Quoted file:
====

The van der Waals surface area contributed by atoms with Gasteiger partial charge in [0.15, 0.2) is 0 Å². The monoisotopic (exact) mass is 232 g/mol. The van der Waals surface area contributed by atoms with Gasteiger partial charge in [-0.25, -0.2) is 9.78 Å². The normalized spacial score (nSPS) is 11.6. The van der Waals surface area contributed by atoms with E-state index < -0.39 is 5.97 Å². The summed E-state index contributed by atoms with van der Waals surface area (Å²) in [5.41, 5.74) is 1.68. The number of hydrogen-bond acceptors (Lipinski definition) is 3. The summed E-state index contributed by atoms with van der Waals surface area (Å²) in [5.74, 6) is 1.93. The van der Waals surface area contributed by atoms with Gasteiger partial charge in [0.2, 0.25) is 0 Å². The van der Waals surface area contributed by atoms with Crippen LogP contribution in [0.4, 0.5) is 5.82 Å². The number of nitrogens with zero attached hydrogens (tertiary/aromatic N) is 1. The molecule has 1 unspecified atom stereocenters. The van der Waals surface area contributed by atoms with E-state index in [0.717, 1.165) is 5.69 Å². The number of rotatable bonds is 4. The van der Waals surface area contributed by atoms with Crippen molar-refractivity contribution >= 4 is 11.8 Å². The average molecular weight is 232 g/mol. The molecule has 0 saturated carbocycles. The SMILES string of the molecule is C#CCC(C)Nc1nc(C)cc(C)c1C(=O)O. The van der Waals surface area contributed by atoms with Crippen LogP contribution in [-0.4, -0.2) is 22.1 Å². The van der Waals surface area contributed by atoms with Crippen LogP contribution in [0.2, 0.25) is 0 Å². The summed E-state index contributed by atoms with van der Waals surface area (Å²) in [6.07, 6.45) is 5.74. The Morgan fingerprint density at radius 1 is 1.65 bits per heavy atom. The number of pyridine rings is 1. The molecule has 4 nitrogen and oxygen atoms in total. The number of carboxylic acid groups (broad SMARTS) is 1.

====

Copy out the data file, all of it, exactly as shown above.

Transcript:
The van der Waals surface area contributed by atoms with Gasteiger partial charge in [0.15, 0.2) is 0 Å². The monoisotopic (exact) mass is 232 g/mol. The van der Waals surface area contributed by atoms with Gasteiger partial charge in [-0.25, -0.2) is 9.78 Å². The normalized spacial score (nSPS) is 11.6. The van der Waals surface area contributed by atoms with E-state index < -0.39 is 5.97 Å². The summed E-state index contributed by atoms with van der Waals surface area (Å²) in [5.41, 5.74) is 1.68. The number of hydrogen-bond acceptors (Lipinski definition) is 3. The summed E-state index contributed by atoms with van der Waals surface area (Å²) in [5.74, 6) is 1.93. The van der Waals surface area contributed by atoms with Gasteiger partial charge in [0.2, 0.25) is 0 Å². The van der Waals surface area contributed by atoms with Crippen LogP contribution in [0.4, 0.5) is 5.82 Å². The number of nitrogens with zero attached hydrogens (tertiary/aromatic N) is 1. The molecule has 1 unspecified atom stereocenters. The van der Waals surface area contributed by atoms with E-state index in [0.717, 1.165) is 5.69 Å². The number of rotatable bonds is 4. The van der Waals surface area contributed by atoms with Crippen molar-refractivity contribution >= 4 is 11.8 Å². The average molecular weight is 232 g/mol. The molecule has 0 saturated carbocycles. The SMILES string of the molecule is C#CCC(C)Nc1nc(C)cc(C)c1C(=O)O. The van der Waals surface area contributed by atoms with Crippen LogP contribution in [-0.4, -0.2) is 22.1 Å². The van der Waals surface area contributed by atoms with Crippen LogP contribution in [0.2, 0.25) is 0 Å². The summed E-state index contributed by atoms with van der Waals surface area (Å²) in [6.07, 6.45) is 5.74. The Morgan fingerprint density at radius 1 is 1.65 bits per heavy atom. The number of pyridine rings is 1. The molecule has 4 nitrogen and oxygen atoms in total. The number of carboxylic acid groups (broad SMARTS) is 1.